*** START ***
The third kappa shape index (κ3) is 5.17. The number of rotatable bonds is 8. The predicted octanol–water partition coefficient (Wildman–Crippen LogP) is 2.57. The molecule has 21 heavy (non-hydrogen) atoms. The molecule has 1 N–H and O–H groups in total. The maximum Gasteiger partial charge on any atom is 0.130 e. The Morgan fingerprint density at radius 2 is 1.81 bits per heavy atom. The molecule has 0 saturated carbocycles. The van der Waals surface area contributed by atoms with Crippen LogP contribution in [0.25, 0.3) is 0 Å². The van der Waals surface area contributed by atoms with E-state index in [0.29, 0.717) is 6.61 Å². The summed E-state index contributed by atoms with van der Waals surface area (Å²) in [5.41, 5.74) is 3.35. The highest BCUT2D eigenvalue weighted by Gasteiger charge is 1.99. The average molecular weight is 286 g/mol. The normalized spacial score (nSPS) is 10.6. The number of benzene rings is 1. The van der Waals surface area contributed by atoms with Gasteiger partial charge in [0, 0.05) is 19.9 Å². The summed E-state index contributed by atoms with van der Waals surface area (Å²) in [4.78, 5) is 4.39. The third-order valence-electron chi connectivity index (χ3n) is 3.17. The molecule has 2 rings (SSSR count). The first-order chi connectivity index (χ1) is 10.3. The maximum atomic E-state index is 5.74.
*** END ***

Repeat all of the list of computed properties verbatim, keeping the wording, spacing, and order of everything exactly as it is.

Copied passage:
The third kappa shape index (κ3) is 5.17. The number of rotatable bonds is 8. The predicted octanol–water partition coefficient (Wildman–Crippen LogP) is 2.57. The molecule has 21 heavy (non-hydrogen) atoms. The molecule has 1 N–H and O–H groups in total. The maximum Gasteiger partial charge on any atom is 0.130 e. The Morgan fingerprint density at radius 2 is 1.81 bits per heavy atom. The molecule has 0 saturated carbocycles. The van der Waals surface area contributed by atoms with Crippen LogP contribution in [0.25, 0.3) is 0 Å². The van der Waals surface area contributed by atoms with E-state index in [0.29, 0.717) is 6.61 Å². The summed E-state index contributed by atoms with van der Waals surface area (Å²) in [5.41, 5.74) is 3.35. The highest BCUT2D eigenvalue weighted by Gasteiger charge is 1.99. The average molecular weight is 286 g/mol. The normalized spacial score (nSPS) is 10.6. The number of benzene rings is 1. The van der Waals surface area contributed by atoms with Gasteiger partial charge in [0, 0.05) is 19.9 Å². The summed E-state index contributed by atoms with van der Waals surface area (Å²) in [4.78, 5) is 4.39. The third-order valence-electron chi connectivity index (χ3n) is 3.17. The molecule has 2 rings (SSSR count). The first-order chi connectivity index (χ1) is 10.3. The maximum atomic E-state index is 5.74.